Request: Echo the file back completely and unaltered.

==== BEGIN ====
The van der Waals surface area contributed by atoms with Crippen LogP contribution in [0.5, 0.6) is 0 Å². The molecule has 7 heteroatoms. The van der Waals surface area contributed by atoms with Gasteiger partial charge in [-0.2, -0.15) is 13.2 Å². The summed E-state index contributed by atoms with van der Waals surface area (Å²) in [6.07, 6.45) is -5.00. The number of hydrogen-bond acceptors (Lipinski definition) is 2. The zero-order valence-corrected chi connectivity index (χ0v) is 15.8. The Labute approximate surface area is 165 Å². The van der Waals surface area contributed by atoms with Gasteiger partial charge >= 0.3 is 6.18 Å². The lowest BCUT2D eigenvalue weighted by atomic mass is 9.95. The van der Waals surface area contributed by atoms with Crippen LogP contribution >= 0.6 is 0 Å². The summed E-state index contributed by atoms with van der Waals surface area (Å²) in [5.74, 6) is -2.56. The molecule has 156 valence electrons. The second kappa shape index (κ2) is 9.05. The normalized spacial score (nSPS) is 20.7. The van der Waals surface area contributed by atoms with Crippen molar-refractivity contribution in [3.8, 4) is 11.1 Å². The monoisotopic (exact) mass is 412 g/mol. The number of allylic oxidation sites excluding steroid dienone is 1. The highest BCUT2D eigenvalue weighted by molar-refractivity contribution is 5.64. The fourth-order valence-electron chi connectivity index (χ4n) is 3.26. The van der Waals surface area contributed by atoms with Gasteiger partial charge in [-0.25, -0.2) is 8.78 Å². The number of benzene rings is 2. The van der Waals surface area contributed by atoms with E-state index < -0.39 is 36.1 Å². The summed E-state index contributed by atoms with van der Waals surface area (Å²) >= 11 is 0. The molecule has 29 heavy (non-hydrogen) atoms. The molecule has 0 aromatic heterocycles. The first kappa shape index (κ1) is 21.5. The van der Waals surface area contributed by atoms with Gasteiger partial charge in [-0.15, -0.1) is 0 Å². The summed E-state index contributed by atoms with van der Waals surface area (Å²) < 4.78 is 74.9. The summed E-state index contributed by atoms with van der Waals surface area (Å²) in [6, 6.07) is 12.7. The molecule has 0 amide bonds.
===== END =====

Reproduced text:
The van der Waals surface area contributed by atoms with Crippen LogP contribution in [0.5, 0.6) is 0 Å². The molecule has 7 heteroatoms. The van der Waals surface area contributed by atoms with Gasteiger partial charge in [-0.2, -0.15) is 13.2 Å². The summed E-state index contributed by atoms with van der Waals surface area (Å²) in [6.07, 6.45) is -5.00. The number of hydrogen-bond acceptors (Lipinski definition) is 2. The zero-order valence-corrected chi connectivity index (χ0v) is 15.8. The Labute approximate surface area is 165 Å². The van der Waals surface area contributed by atoms with Gasteiger partial charge >= 0.3 is 6.18 Å². The lowest BCUT2D eigenvalue weighted by atomic mass is 9.95. The van der Waals surface area contributed by atoms with Crippen LogP contribution >= 0.6 is 0 Å². The summed E-state index contributed by atoms with van der Waals surface area (Å²) in [5.74, 6) is -2.56. The molecule has 156 valence electrons. The second kappa shape index (κ2) is 9.05. The normalized spacial score (nSPS) is 20.7. The van der Waals surface area contributed by atoms with Crippen molar-refractivity contribution in [3.8, 4) is 11.1 Å². The monoisotopic (exact) mass is 412 g/mol. The number of allylic oxidation sites excluding steroid dienone is 1. The highest BCUT2D eigenvalue weighted by molar-refractivity contribution is 5.64. The fourth-order valence-electron chi connectivity index (χ4n) is 3.26. The van der Waals surface area contributed by atoms with Gasteiger partial charge in [-0.25, -0.2) is 8.78 Å². The number of benzene rings is 2. The van der Waals surface area contributed by atoms with E-state index < -0.39 is 36.1 Å². The summed E-state index contributed by atoms with van der Waals surface area (Å²) >= 11 is 0. The molecule has 29 heavy (non-hydrogen) atoms. The molecule has 0 aromatic heterocycles. The first kappa shape index (κ1) is 21.5. The van der Waals surface area contributed by atoms with Gasteiger partial charge in [-0.15, -0.1) is 0 Å². The summed E-state index contributed by atoms with van der Waals surface area (Å²) < 4.78 is 74.9. The summed E-state index contributed by atoms with van der Waals surface area (Å²) in [6, 6.07) is 12.7. The molecule has 0 amide bonds.